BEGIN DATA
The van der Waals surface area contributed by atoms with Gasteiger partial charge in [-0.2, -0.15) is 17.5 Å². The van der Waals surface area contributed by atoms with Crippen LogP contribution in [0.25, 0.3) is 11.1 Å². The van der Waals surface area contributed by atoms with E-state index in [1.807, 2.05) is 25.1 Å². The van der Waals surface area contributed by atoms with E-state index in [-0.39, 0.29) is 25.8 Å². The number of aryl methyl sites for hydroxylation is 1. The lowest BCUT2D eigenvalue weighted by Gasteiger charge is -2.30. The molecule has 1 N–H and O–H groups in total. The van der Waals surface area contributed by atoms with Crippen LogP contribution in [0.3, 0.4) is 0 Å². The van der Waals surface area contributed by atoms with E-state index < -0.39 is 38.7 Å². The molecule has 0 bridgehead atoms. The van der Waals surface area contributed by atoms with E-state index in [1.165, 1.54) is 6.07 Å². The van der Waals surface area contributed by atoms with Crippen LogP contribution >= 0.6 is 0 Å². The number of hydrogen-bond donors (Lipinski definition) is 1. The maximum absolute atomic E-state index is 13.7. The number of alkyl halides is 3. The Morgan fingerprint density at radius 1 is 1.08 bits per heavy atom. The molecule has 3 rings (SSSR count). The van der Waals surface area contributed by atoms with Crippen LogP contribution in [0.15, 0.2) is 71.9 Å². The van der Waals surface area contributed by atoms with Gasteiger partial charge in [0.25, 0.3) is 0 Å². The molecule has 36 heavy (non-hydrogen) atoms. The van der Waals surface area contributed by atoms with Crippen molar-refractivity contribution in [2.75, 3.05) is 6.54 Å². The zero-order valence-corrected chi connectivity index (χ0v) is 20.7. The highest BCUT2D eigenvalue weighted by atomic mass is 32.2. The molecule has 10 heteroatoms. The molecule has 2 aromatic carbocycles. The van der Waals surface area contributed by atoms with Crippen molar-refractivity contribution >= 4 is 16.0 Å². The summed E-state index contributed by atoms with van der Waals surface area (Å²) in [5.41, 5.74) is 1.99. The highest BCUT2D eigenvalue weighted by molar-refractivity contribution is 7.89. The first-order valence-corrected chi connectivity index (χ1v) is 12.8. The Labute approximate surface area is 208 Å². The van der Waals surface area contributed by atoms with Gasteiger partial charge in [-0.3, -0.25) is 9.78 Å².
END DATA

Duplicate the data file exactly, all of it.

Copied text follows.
The van der Waals surface area contributed by atoms with Gasteiger partial charge in [-0.2, -0.15) is 17.5 Å². The van der Waals surface area contributed by atoms with Crippen LogP contribution in [0.25, 0.3) is 11.1 Å². The van der Waals surface area contributed by atoms with E-state index in [1.807, 2.05) is 25.1 Å². The van der Waals surface area contributed by atoms with E-state index in [-0.39, 0.29) is 25.8 Å². The number of aryl methyl sites for hydroxylation is 1. The lowest BCUT2D eigenvalue weighted by Gasteiger charge is -2.30. The molecule has 1 N–H and O–H groups in total. The van der Waals surface area contributed by atoms with Crippen LogP contribution in [0.3, 0.4) is 0 Å². The van der Waals surface area contributed by atoms with E-state index < -0.39 is 38.7 Å². The molecule has 0 bridgehead atoms. The van der Waals surface area contributed by atoms with E-state index in [1.165, 1.54) is 6.07 Å². The van der Waals surface area contributed by atoms with Crippen LogP contribution >= 0.6 is 0 Å². The number of hydrogen-bond donors (Lipinski definition) is 1. The maximum absolute atomic E-state index is 13.7. The number of alkyl halides is 3. The Morgan fingerprint density at radius 1 is 1.08 bits per heavy atom. The molecule has 3 rings (SSSR count). The van der Waals surface area contributed by atoms with Crippen LogP contribution in [0.15, 0.2) is 71.9 Å². The van der Waals surface area contributed by atoms with Gasteiger partial charge in [0.25, 0.3) is 0 Å². The molecule has 36 heavy (non-hydrogen) atoms. The van der Waals surface area contributed by atoms with Crippen molar-refractivity contribution in [2.75, 3.05) is 6.54 Å². The zero-order valence-corrected chi connectivity index (χ0v) is 20.7. The highest BCUT2D eigenvalue weighted by atomic mass is 32.2. The molecule has 10 heteroatoms. The molecule has 2 aromatic carbocycles. The van der Waals surface area contributed by atoms with Crippen molar-refractivity contribution >= 4 is 16.0 Å². The summed E-state index contributed by atoms with van der Waals surface area (Å²) in [5.41, 5.74) is 1.99. The highest BCUT2D eigenvalue weighted by molar-refractivity contribution is 7.89. The first-order valence-corrected chi connectivity index (χ1v) is 12.8. The Labute approximate surface area is 208 Å². The van der Waals surface area contributed by atoms with Gasteiger partial charge in [-0.3, -0.25) is 9.78 Å².